Network slicing for enterprises

by Paul Cooper |



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Vassilis Seferidis, chief executive of Zeetta Networks challenges the enterprise market to think bigger about network slicing.

This reproduction of an original article first appeared on Enterprise IoT Insights


There’s a misconception about network slicing, that it’s a static solution, which can only be applied to a particular domain of the network, such as the enhanced packet core (EPC). This is not the case. Network slicing is a dynamic and customisable networking mechanic, and enterprises stand to benefit greatly from it.

Network slicing can be applied to any network, big or small, and offers communications service providers and enterprises alike enhanced, customised connectivity that can benefit industries as varied as transportation, sports, entertainment, and education. I have been involved with a number of smart city projects, including the award-winning Bristol is Open initiative in the UK, which have also revealed the great depths of network slicing.

It comes down to devices and audiences. In every enterprise environment, no matter the vertical or country, there will be different audiences and different requirements. By optimising the use of the network, we can deliver better user experience, reduced cap-ex, and more efficient use of the available resources.

Take for example Ashton Gate Stadium, a modern multi-purpose venue in Bristol. It has one network, to provide connectivity to several audiences at once: the crowds and staff, and sections of each, including cashiers, security personnel, and VIPs in the hospitality boxes. These different audiences have different needs. A modern network must be flexible enough to provide a customised “slice” to each group.

But let’s take things deeper. Network connectivity should be considered like a utility, which can be turned on and off like electricity. We don’t leave lights on overnight because we understand the service changes over the course of the day – and the week, and the month. It’s the same with network connectivity.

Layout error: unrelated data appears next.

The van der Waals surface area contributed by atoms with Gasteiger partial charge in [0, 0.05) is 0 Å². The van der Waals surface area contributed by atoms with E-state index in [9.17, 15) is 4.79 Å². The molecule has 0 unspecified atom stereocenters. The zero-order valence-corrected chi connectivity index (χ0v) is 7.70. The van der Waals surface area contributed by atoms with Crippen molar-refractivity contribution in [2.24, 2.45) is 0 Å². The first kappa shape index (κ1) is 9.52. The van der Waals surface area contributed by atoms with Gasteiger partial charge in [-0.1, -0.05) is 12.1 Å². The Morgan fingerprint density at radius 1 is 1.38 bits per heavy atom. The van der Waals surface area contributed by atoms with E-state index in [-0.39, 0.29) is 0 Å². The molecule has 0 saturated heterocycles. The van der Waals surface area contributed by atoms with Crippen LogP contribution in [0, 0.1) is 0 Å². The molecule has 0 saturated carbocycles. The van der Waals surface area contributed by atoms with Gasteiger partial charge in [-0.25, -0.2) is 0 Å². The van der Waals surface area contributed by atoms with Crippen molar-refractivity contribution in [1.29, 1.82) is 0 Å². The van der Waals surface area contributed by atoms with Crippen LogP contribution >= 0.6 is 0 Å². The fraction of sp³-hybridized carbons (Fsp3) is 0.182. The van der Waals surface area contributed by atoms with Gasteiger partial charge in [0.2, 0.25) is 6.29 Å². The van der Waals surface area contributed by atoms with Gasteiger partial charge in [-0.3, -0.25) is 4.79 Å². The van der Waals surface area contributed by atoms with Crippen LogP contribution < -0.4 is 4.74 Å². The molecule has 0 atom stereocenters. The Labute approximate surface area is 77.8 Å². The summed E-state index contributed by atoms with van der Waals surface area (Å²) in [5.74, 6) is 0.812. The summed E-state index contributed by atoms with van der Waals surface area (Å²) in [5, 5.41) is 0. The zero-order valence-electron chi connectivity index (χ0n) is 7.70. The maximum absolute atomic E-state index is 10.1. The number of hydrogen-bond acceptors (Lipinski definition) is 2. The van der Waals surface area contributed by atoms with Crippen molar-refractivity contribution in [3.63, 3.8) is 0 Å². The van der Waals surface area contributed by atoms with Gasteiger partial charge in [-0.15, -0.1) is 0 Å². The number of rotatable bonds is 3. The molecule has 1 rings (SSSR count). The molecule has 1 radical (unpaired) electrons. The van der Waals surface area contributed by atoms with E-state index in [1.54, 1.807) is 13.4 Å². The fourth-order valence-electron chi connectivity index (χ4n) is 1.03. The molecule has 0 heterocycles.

Slicing provides an on-off switch, enabling better control and management of the network in line with varied, fluctuating demands: a 9am-5pm slice for office staff; an 8am-6pm slice for the vending machines; a slice for meeting rooms and event spaces, activated when booked. This customisable approach to network connectivity means our limited resources are utilised in a smarter way.

The way network slicing is used will continue to change. As demand for data increases, the pressures on network efficiency will increase as well. Just like texting, invented by network engineers as a tool for help their own communications, no one can predict just how network slicing will be used in the future.

With the demand for data doubling every three years, it should become an integrated part of network delivery to maximise the bandwidth available for each audience. This will become the new normal. A network slice will become a fundamental trading unit, which you can buy and sell on demand.

But current infrastructures are holding back this development. Network slicing cannot create new capacity on a network; it can only optimise existing capacity.

In the UK, the problem is the infrastructure required to support this basic functionality – that physical connectivity which the network needs – is lacking. The UK does not have the kind of extensive, high-speed backbone network available to countries like Korea or Japan, because of chronic under-investment over the last decades.

Relaxing the regulation around who can provide services, such as broadband and fibre optics, to rural communities could be a game-changer. The challenge is the UK has an archaic administrative structure to get new networks installed and used, involving permissions and council applications – it takes a long time, it costs a lot, and it is highly complex.

But of course, there are ways around that, including with network slicing. As it stands, fibre-to-a-building is only usable by the company that installs it. Slicing would give the ability for that fibre to be used by many service providers, each operating within their own slice. But companies won’t willingly volunteer for this. It will take changes in government legislation to make it a requirement to share networks, and introduce greater competition.

Network slicing is only beginning in enterprise. Because the technique can be applied in such a variety of ways, we’re only beginning to see its impact. But my vision is that dynamic network slicing will bring orchestration of all network control and management, creating slices for every audience, no matter their networking needs, so they won’t even have to think about their connectivity. It will just be there for them, as a utility.

Vassilis Seferidis is founder and chief executive at Zeetta Networks. He has delivered business development and innovation in a number of global companies, including Samsung, Toshiba, Philips, and British Telecom.